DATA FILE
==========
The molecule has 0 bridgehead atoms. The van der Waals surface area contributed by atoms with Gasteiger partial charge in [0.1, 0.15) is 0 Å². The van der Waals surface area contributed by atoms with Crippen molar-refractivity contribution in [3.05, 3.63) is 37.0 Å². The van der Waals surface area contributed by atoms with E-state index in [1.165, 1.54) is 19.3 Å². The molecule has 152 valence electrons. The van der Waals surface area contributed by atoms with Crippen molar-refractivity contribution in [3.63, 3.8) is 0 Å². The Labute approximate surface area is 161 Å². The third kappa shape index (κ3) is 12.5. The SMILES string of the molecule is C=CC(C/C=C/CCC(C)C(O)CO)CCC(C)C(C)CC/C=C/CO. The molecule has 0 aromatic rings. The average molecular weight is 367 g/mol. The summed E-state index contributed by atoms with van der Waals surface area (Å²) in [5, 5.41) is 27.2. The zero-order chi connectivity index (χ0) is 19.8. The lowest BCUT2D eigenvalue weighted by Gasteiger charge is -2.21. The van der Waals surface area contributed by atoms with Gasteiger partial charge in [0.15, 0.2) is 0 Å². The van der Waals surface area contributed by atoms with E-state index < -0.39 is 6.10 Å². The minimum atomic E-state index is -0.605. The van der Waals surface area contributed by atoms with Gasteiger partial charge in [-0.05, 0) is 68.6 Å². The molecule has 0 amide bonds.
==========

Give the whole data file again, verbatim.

The molecule has 0 bridgehead atoms. The van der Waals surface area contributed by atoms with Gasteiger partial charge in [0.1, 0.15) is 0 Å². The van der Waals surface area contributed by atoms with Crippen molar-refractivity contribution in [3.05, 3.63) is 37.0 Å². The van der Waals surface area contributed by atoms with E-state index in [1.165, 1.54) is 19.3 Å². The molecule has 152 valence electrons. The van der Waals surface area contributed by atoms with Crippen molar-refractivity contribution in [3.63, 3.8) is 0 Å². The Labute approximate surface area is 161 Å². The third kappa shape index (κ3) is 12.5. The SMILES string of the molecule is C=CC(C/C=C/CCC(C)C(O)CO)CCC(C)C(C)CC/C=C/CO. The molecule has 0 aromatic rings. The average molecular weight is 367 g/mol. The summed E-state index contributed by atoms with van der Waals surface area (Å²) in [5, 5.41) is 27.2. The zero-order chi connectivity index (χ0) is 19.8. The lowest BCUT2D eigenvalue weighted by Gasteiger charge is -2.21. The van der Waals surface area contributed by atoms with Gasteiger partial charge in [0.15, 0.2) is 0 Å². The van der Waals surface area contributed by atoms with E-state index < -0.39 is 6.10 Å². The minimum atomic E-state index is -0.605. The van der Waals surface area contributed by atoms with Gasteiger partial charge in [-0.05, 0) is 68.6 Å². The molecule has 0 amide bonds.